A tiny rivulet of rainwater trickled under the corner of the school house, pooling in a little patch of mud. Evan slipped off his sneakers and dug his toes into the cooling ooze while he waited for Sissy, wiping sweat from his face with the tail end of his t-shirt. Frowning he watched Ellen Anne skip along the path to the road alongside Davie Forsythe.
“Oh, hurray!” shouted Sissy, emerging into the steaming sunlight. “It finally stopped raining.” She twirled a few steps with her hands in the air, her face tipped up to the warming rays.
“Yeah, now we kin roast like a coupl’a chickens,” muttered Evan, picking up his sneakers and swinging his book bag over his shoulder.
“Hey, sad sack, don’t rain on my party, ok,” Sissy punched him affectionately as they started home. “Sorry I ran late. We were planning the May Pole dance and while Shirley and I were discussing the decorations, Bobby walked up and of course...”
Evan could care less about planning for a dance or her crush on the high school quarterback. He just let her prattle on while the luscious Ellen Anne filled his thoughts.
When they reached the road that edged the river, he glanced over at the riverbed far below. The spring rains, roaring down from the surrounding hillsides were raucous Valkyries pushing the slain carcasses of warriors along their path to Valhalla, the thunder of their passing echoing up the gorge gauged for centuries by the waters. Evan had been studying mythology in English class.
“...and I get to be the May Pole Queen this year, and Bobby is going to be the King!” she finally stopped for a breath, still twirling.
Evan glanced over, working on a sarcastic response. Instead, “Sissy, watch it!”
Before the words left his mouth her foot slipped on the muddy bank. In an instant she disappeared over the edge, screaming.
Dropping everything Evan fell on his stomach and edged toward the embankment, his skin prickling, terrified to look over. There was Sissy just a few feet below, hanging onto the protruding root of an oak tree nearby. “Evan, help,” she gasped, her face blanched pale.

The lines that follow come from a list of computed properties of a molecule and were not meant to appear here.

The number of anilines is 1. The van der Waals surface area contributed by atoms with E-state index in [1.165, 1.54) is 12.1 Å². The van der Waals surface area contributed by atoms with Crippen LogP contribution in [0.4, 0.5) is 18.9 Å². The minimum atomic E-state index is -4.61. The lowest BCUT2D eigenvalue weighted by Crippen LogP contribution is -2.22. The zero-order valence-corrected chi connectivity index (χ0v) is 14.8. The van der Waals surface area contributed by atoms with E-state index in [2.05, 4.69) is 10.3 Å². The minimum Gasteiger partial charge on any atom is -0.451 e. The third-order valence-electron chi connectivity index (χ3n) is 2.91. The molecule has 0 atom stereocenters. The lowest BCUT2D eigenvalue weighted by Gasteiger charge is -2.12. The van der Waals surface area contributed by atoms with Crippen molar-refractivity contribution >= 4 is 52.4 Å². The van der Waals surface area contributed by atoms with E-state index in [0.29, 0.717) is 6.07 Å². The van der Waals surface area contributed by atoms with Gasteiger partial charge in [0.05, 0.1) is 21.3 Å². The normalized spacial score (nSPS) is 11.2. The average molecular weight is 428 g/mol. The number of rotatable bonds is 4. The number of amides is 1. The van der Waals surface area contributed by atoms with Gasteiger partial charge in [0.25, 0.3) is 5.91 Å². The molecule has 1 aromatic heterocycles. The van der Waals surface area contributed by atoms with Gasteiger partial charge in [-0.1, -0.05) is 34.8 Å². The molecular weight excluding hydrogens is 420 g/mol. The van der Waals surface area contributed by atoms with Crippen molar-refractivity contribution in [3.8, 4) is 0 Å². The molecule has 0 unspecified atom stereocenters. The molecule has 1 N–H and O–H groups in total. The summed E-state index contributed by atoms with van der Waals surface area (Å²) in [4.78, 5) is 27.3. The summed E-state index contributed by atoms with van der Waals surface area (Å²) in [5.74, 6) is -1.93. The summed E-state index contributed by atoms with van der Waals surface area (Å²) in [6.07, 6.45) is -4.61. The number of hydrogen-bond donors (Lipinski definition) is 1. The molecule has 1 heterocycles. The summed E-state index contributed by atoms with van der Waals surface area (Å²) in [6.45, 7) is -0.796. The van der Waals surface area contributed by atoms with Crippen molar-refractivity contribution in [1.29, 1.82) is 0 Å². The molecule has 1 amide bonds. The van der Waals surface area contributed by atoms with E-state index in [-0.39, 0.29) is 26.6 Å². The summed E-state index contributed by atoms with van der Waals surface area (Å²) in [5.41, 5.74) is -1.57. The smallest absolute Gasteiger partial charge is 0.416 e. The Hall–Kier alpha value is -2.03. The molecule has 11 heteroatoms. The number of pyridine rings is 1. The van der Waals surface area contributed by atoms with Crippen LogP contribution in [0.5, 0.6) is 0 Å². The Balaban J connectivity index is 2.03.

Drenched with sweat and feeling his heart pumping the boy leaned as far as he dared and tried to touch her fingers. “Hold on, Sissy, just hold on,” he cried.
Swallowing hard, he prayed, “Lord, help me please and help Sissy too.”
“A vine, a branch, anything,” hastily scanning for anything he might be able to use he noticed the tree on the far embankment.
It was just a little tree, really not more than a sapling. Yet it clung tenaciously and precariously as it leaned out over the river, it’s only two branches, about halfway between roots and crown, spread perpendicular to the trunk.
Evan’s digging toes found a root. “Hang on Sissy, hang on,” he said over and over.
Stretching every sinew as he locked his toes beneath the root he reached down, willing it to be far enough if Sissy could just let go and reach up to him. Her eyes were closed and he could see the beads of sweat on her forehead as she strained to cling to the root.
“Sissy,” his mouth was dry. “Sissy, reach; reach up and take my hand.”
For an instant, he didn’t think she’d heard. Her eyes remained shut.
Then one hand moved slightly, and inched slowly up the rocky wall until Evan could finally grasp it.
“Strength, Lord,” the boy gasped, “Give me strength, please.”
Every muscle bulging and lungs about to burst, he drew her up slowly with strength beyond his own, praying continually: “Don’t let me lose her Lord.”
Finally his sister was back on firm ground. They sprawled gasping on the mud and grass for a while catching their breath.
Sissy laughed first then Evan chuckled. Simultaneously, they broke out into whoops and gales of laughter.
“Wow! Look!” shouted Sissy pointing and still a little breathless.
Above the far bank hung the crisp bold colors of a rainbow. Hovering just beneath was its twin with more demure hues.
“It’s a double rainbow! Make a wish, quick!” she closed her eyes. “You know what Gram says, ‘make a wish on a double rainbow and it’ll come true’.”
An image of Ellen Anne flickered across his mind, but “I did better than that,” smiled Evan, gazing across the river at the cross, clinging to the rocks on the other side.
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